Ever since several Pennsylvania counties announced they planned to begin allowing businesses to reopen in violation of Gov. Tom Wolf’s COVID-19 mitigation order, Gene Barr, who heads the state’s Chamber of Business and Industry, has seen a distinct uptick in confused calls.
“It’s a really, really difficult position,” Barr said. “It puts businesses square in the middle of having to make a very, very difficult choice in terms of surviving, or facing some kind of reaction from authorities.”
Barr said he now has his advice for business owners and local chambers of commerce down pat. Even if they’re based in one of several counties that have declared plans to begin reopening, he tells them they have to operate at their own risk.
If they have state licenses — particularly, valuable liquor licenses which can cost hundreds of thousands of dollars — Barr tells owners they should weigh the possibility of losing them. And they should check with their insurers to see what will happen if they disobey state law.
That’s because no matter how frustrated county officials are with Wolf’s slow reopening process, they don’t have much real authority to declare themselves open or closed.
The wave of discontent crested early this week, with a handful of counties outside the hard-hit Southeast expressing firm intentions to reopen. But after Wolf announced he would use his power over licensing and cash disbursal to enforce closure orders, the effort flagged. A few days later, several counties have walked back their reopening plans. And in those that haven’t, it’s not actually clear what the “reopening” will change.
That’s even the case in Lancaster County, which has been one of the most steadfast in its officials’ commitment to starting the reopening process.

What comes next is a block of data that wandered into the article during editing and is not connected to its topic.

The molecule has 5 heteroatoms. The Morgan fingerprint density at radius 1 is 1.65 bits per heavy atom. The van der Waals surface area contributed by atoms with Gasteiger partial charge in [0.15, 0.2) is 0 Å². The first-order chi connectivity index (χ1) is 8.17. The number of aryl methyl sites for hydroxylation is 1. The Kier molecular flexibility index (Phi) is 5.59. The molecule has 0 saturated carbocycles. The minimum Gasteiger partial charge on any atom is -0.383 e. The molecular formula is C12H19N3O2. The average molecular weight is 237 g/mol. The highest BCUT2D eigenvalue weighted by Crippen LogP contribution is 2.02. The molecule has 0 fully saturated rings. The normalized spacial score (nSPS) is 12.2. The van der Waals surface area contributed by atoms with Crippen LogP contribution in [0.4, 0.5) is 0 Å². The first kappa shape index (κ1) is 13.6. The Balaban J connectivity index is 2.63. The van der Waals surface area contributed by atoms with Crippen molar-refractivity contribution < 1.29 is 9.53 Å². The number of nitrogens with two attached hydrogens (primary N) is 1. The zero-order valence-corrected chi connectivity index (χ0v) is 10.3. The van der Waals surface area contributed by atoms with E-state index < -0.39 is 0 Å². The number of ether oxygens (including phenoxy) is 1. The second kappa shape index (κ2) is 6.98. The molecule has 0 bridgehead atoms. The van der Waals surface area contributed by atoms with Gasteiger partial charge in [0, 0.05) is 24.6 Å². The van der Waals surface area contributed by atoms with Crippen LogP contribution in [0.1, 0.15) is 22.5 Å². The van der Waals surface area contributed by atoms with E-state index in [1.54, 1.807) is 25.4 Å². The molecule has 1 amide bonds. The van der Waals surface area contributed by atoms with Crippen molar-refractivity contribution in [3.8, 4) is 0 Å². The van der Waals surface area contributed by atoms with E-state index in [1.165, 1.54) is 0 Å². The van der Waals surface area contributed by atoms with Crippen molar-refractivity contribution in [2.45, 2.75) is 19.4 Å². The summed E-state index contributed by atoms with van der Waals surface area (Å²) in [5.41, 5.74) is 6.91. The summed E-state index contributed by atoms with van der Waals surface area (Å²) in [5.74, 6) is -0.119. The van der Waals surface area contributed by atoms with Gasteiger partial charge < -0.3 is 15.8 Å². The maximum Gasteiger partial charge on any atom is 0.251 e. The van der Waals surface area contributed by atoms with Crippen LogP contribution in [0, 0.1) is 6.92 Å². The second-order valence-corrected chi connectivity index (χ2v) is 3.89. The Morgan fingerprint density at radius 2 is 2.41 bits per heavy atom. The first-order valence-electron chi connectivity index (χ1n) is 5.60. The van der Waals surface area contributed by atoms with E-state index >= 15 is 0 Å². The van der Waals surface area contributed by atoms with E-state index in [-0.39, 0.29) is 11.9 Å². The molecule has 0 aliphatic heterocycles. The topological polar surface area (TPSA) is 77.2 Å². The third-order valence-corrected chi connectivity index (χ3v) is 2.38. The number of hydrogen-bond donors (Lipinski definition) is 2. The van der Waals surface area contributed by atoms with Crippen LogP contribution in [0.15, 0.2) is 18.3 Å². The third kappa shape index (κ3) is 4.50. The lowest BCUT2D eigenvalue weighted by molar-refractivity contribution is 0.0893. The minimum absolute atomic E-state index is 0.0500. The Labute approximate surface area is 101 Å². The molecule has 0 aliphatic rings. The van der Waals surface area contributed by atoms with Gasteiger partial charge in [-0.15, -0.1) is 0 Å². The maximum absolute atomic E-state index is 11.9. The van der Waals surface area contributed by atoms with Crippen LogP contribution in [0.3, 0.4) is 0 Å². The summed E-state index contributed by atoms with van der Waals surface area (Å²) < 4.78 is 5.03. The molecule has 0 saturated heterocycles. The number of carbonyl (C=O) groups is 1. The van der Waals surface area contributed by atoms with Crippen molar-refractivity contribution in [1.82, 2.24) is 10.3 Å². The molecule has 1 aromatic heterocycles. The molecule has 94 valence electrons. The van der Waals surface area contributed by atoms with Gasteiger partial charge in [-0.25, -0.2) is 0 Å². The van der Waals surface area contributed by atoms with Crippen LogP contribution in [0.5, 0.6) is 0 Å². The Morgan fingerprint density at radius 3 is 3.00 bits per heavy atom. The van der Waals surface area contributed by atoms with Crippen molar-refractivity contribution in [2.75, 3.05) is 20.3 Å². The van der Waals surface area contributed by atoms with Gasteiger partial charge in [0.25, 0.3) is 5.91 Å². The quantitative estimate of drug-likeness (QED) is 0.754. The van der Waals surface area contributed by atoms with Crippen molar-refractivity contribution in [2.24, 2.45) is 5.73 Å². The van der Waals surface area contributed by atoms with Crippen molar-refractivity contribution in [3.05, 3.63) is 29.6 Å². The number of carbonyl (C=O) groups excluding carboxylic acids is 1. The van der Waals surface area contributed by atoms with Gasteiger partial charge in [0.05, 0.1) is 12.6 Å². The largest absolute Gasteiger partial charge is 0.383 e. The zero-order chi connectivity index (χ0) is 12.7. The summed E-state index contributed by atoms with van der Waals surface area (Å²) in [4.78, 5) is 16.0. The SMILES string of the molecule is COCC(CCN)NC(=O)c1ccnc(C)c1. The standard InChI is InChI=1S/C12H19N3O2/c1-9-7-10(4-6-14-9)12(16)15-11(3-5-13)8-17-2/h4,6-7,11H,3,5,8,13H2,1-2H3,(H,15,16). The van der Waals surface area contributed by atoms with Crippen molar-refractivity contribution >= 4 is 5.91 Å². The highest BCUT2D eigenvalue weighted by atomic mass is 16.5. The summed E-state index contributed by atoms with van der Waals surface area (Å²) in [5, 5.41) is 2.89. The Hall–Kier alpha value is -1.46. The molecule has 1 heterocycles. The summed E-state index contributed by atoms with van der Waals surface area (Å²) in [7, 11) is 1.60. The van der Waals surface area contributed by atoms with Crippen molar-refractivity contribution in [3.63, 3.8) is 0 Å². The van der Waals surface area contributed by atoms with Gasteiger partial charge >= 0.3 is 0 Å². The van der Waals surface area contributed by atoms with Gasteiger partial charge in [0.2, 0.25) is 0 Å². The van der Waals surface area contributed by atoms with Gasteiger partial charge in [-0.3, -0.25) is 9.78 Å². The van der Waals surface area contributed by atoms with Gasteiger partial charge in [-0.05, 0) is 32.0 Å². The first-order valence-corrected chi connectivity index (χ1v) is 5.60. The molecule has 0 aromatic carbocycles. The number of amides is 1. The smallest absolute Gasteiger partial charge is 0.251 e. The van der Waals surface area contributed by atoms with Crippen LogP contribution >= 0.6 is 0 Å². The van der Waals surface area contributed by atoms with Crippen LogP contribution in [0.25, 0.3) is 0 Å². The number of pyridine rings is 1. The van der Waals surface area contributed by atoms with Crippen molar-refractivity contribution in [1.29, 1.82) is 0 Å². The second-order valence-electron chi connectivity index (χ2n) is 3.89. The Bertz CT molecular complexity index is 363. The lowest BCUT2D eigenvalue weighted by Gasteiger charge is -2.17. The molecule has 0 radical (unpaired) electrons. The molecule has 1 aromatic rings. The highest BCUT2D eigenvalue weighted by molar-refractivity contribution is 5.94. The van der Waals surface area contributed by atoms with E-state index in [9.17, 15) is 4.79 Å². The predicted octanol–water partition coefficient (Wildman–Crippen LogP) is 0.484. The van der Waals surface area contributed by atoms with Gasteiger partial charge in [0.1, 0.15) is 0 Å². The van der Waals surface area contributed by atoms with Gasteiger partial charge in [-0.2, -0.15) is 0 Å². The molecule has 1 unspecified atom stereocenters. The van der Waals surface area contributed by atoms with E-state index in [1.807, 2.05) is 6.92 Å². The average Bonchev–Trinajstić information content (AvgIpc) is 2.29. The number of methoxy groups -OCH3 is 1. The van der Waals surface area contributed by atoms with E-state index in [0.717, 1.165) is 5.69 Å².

Lancaster has an advantage over some smaller counties, because its size means it already received federal CARES Act funding directly, to the tune of nearly $100 million. Like most of the counties that are moving to reopen, the plan Lancaster officials put together calls for a move into Wolf’s “yellow” phase on May 15 with some restrictions lifted.
County commissioners want to use their CARES Act money for a few concrete initiatives: a small business recovery plan, an effort to test nursing home residents and staff, and a contact tracing collaboration with Penn Medicine Lancaster General Health.
But asked what authority the county has to begin reopening independently, the two GOP commissioners backing the effort — Joshua Parsons and Ray D’Agostino — acknowledged that they haven’t voted on any specific proposals, and that business owners will need to open with the understanding that the county can’t protect them from state retaliation.
D’Agostino said he’s hoping to correct what he sees as “chaos” caused by the Wolf administration’s unpredictable pattern of granting — and in some cases, subsequently revoking — business operation waivers.
“They don’t know where they stand,” he said. “All this has led to several law enforcement and district attorneys to announce they cannot enforce all these business closure orders, as the rule of law depends on fair and equal treatment.”
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